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445lec20

# 445lec20 - PHYS 445 Lecture 20 Quantum statistics Lecture...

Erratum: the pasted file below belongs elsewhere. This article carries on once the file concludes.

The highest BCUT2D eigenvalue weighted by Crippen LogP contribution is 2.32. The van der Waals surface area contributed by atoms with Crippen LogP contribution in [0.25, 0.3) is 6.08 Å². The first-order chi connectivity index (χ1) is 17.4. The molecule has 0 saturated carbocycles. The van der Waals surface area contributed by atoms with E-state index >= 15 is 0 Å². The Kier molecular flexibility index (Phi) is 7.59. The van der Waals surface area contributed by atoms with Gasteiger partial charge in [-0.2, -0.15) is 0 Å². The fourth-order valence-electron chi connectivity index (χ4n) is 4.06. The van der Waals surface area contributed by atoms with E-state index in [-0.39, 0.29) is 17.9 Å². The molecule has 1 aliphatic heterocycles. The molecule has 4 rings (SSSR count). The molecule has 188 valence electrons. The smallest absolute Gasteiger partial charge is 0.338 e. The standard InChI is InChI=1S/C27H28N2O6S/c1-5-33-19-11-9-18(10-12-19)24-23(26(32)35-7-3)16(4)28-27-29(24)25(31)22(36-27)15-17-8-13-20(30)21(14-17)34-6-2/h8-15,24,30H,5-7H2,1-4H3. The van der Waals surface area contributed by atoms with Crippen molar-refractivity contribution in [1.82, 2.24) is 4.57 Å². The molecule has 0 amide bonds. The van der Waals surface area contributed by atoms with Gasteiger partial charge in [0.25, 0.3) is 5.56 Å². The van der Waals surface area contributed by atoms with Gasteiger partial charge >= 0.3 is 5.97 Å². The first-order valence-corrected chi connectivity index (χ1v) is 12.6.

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PHYS 445 Lecture 20 - Quantum statistics 20 - 1 © 2001 by David Boal, Simon Fraser University. All rights reserved; further resale or copying is strictly prohibited. Lecture 20 - Quantum statistics What's Important: quantum statistics Text : Reif Quantum statistics The quantum approach to mechanics can be formulated in a statistical form using expectation values or means. For example, the mean energy of a classical gas (without momentum or position-dependent forces) can be cast as E = d 3 q 1 ... d 3 q N E exp( - ßE ) d 3 p 1 ... d 3 p N d 3 q 1 ... d 3 q N d 3 p 1 ... d 3 p N = E exp( - ßE ) d 3 p 1 ... d 3 p N d 3 p 1 ... d 3 p N (20.1) For a single particle in contact with a heat bath, this just becomes E = E exp( - ßE ) d 3 p d 3 p . (20.2) In other words, take the observable of interest ( E here), evaluate it using some weight function [ exp(- ßE ) ], then make sure the weight function is properly normalized (divide by d 3 p ). Quantum mechanics can be formulated in the same way. As you know from PHYS 285, Heisenberg's uncertainty principle prevents us from knowing the precise position and momentum of particles. Hence, we take averages or means: E = E d 3 p d 3 p (20.3) or x = x d 3 x d 3 x (20.4) The quantity is called the density matrix and is analogous to the Boltzmann weight. In terms of the quantum wavefunctions , is defined as * . (20.5) Now, all that really counts as far as observables ( e.g. < E > or < x >) are concerned is the density matrix, not the wavefunction. Nevertheless, quantum mechanics was

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